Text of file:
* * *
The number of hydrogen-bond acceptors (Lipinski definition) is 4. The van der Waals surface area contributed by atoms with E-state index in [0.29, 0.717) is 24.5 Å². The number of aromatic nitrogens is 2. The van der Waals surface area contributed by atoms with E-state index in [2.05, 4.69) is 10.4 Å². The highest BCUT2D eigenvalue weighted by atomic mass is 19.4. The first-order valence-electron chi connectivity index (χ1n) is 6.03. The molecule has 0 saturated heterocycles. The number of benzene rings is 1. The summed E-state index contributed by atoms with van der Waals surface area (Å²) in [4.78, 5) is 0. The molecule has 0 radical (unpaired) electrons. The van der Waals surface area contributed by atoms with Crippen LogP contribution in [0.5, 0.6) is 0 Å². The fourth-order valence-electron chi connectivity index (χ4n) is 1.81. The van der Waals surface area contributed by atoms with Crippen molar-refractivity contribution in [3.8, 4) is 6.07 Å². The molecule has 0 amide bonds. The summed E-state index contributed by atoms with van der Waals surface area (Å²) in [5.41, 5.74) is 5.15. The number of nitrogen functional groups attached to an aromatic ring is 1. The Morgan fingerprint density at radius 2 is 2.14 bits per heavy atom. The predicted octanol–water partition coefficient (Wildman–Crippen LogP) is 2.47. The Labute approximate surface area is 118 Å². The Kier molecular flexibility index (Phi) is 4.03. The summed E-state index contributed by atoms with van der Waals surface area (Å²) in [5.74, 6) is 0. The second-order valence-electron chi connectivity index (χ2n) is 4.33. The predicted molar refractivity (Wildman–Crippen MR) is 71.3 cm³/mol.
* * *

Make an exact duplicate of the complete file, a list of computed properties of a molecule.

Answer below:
The number of hydrogen-bond acceptors (Lipinski definition) is 4. The van der Waals surface area contributed by atoms with E-state index in [0.29, 0.717) is 24.5 Å². The number of aromatic nitrogens is 2. The van der Waals surface area contributed by atoms with E-state index in [2.05, 4.69) is 10.4 Å². The highest BCUT2D eigenvalue weighted by atomic mass is 19.4. The first-order valence-electron chi connectivity index (χ1n) is 6.03. The molecule has 0 saturated heterocycles. The number of benzene rings is 1. The summed E-state index contributed by atoms with van der Waals surface area (Å²) in [4.78, 5) is 0. The molecule has 0 radical (unpaired) electrons. The van der Waals surface area contributed by atoms with Crippen LogP contribution in [0.5, 0.6) is 0 Å². The fourth-order valence-electron chi connectivity index (χ4n) is 1.81. The van der Waals surface area contributed by atoms with Crippen molar-refractivity contribution in [3.8, 4) is 6.07 Å². The molecule has 0 amide bonds. The summed E-state index contributed by atoms with van der Waals surface area (Å²) in [5.41, 5.74) is 5.15. The number of nitrogen functional groups attached to an aromatic ring is 1. The Morgan fingerprint density at radius 2 is 2.14 bits per heavy atom. The predicted octanol–water partition coefficient (Wildman–Crippen LogP) is 2.47. The Labute approximate surface area is 118 Å². The Kier molecular flexibility index (Phi) is 4.03. The summed E-state index contributed by atoms with van der Waals surface area (Å²) in [5.74, 6) is 0. The second-order valence-electron chi connectivity index (χ2n) is 4.33. The predicted molar refractivity (Wildman–Crippen MR) is 71.3 cm³/mol.